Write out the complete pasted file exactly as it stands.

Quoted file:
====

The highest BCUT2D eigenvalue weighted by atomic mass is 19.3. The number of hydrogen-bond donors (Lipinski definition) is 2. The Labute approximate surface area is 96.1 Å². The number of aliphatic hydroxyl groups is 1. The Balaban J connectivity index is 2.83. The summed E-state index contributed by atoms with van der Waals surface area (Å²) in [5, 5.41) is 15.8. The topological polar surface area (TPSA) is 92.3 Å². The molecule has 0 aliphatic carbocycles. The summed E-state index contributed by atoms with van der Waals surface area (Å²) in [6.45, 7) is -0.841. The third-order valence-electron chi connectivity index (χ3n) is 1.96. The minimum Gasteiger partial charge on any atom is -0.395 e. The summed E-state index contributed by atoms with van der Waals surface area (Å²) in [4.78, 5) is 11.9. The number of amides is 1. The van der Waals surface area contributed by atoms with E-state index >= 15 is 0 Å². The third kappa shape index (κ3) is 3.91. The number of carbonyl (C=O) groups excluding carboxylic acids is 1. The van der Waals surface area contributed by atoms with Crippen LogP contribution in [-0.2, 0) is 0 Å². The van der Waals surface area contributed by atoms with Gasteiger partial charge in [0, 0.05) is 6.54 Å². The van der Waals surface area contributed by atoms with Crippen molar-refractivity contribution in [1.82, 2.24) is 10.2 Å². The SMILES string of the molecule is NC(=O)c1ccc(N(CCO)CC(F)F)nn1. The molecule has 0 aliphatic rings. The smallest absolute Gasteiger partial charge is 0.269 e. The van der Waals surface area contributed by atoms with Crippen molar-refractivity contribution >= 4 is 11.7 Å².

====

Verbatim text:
The highest BCUT2D eigenvalue weighted by atomic mass is 19.3. The number of hydrogen-bond donors (Lipinski definition) is 2. The Labute approximate surface area is 96.1 Å². The number of aliphatic hydroxyl groups is 1. The Balaban J connectivity index is 2.83. The summed E-state index contributed by atoms with van der Waals surface area (Å²) in [5, 5.41) is 15.8. The topological polar surface area (TPSA) is 92.3 Å². The molecule has 0 aliphatic carbocycles. The summed E-state index contributed by atoms with van der Waals surface area (Å²) in [6.45, 7) is -0.841. The third-order valence-electron chi connectivity index (χ3n) is 1.96. The minimum Gasteiger partial charge on any atom is -0.395 e. The summed E-state index contributed by atoms with van der Waals surface area (Å²) in [4.78, 5) is 11.9. The number of amides is 1. The van der Waals surface area contributed by atoms with E-state index >= 15 is 0 Å². The third kappa shape index (κ3) is 3.91. The number of carbonyl (C=O) groups excluding carboxylic acids is 1. The van der Waals surface area contributed by atoms with Crippen LogP contribution in [-0.2, 0) is 0 Å². The van der Waals surface area contributed by atoms with Gasteiger partial charge in [0, 0.05) is 6.54 Å². The van der Waals surface area contributed by atoms with Crippen molar-refractivity contribution in [1.82, 2.24) is 10.2 Å². The SMILES string of the molecule is NC(=O)c1ccc(N(CCO)CC(F)F)nn1. The molecule has 0 aliphatic rings. The smallest absolute Gasteiger partial charge is 0.269 e. The van der Waals surface area contributed by atoms with Crippen molar-refractivity contribution >= 4 is 11.7 Å².